Raining this morning & the foothills are dusted
with the gray light that comes with bad weather.
Even through the water’s falling sound
the train makes itself heard across the city
like church bells at midnight. What beautiful moaning
loudness becomes when it’s forced to stretch itself
across a distance. Like the way my lover’s song greets me
from upstairs, where he’s singing in my shower—
even across our short reach, his voice sounds truer
than when he sings & I am near him. Listening
to him croon through the water’s heavy moving,
I’m certain Eurydice was pleased
when Orpheus looked back too soon.
How happy it is to die twice
when your reward is your lover’s real voice
reaching you across wind & water & time.
How relieving to realize he is more himself
without you than when you are spread out
naked below him, your hair tangled in his palms
& his song diluted from your sating his longing.
What is constant across all love
is the inevitability of its end.
One of us will grow bored
or one of us will die, & knowing this it seems
Eurydice was best to leave love early.
Wait too long & he’ll stop
singing even from a distance. Go
now! Run from your love! May your absent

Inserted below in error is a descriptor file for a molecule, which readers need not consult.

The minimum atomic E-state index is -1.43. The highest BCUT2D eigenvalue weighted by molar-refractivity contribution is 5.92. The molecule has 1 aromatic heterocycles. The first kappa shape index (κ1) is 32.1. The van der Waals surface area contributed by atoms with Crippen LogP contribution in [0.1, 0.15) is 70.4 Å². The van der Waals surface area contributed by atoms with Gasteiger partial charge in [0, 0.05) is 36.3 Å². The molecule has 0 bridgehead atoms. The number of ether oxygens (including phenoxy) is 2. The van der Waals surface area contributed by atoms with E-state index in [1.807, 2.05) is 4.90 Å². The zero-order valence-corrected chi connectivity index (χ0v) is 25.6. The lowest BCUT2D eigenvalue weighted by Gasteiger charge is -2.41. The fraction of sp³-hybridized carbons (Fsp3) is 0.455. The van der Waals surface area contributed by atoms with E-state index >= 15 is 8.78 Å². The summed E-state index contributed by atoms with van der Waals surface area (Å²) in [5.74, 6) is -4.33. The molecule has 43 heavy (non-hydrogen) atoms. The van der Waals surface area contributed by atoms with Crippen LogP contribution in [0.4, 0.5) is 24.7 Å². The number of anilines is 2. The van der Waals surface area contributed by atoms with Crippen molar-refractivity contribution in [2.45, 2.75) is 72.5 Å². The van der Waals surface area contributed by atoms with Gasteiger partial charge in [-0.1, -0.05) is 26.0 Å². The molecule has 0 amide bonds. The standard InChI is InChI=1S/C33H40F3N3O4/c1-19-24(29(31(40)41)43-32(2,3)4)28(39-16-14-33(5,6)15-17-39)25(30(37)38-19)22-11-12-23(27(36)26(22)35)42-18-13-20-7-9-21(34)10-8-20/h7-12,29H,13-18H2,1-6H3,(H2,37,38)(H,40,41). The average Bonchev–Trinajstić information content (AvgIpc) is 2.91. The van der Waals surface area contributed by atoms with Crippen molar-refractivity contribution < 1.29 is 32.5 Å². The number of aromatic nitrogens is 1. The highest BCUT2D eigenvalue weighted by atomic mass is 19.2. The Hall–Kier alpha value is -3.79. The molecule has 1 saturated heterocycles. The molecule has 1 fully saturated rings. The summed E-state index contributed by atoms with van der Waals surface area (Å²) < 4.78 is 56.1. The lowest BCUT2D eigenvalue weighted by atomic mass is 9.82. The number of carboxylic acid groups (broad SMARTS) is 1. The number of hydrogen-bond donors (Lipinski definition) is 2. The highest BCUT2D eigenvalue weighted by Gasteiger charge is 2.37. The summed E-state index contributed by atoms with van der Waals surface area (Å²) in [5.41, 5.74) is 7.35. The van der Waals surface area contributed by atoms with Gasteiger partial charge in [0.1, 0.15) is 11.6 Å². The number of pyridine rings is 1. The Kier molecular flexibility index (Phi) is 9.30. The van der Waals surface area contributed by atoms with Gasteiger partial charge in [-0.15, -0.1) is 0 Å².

touch be the bells he hears clanging out from the steeple
into the gray night that slows into morning,
where the train will try to out-moan the wind,
where he will liken this moaning to the way
you sounded beneath him. He will pick up his lust
like a lyre & sing your name trying to reach you
wherever you are. & wherever you are
you will hear his song haunting the air like mist.
Listen to how entirely he loves you, for the first time.
I’m hardly alone—
like most men, I’ll gaze
at anything to avoid looking
inward. Like a stream
reflects what surrounds
but never the face of
itself. I mean force, I mean—
forget it. Let’s cast ourselves
into a pond: a still surface
standing forever without
a break. Let’s freeze at
the tipping point when you
leave me, here in the heart
of this song. At least
metaphors have my back;
at least the swallows outside
my window sound really into
each other. I hope they fly
so far south, they don’t
remember a thing.
Stupidly. Like a dog,
flood, like a vole
the hawk lifts screaming
to its first and last
Each want sired
want and I
was drowning in it—
but kept my head
above the choking
to choke more.
A dog, I said,
or rat pressing
lever unto death.
May we all die wanting
and getting it.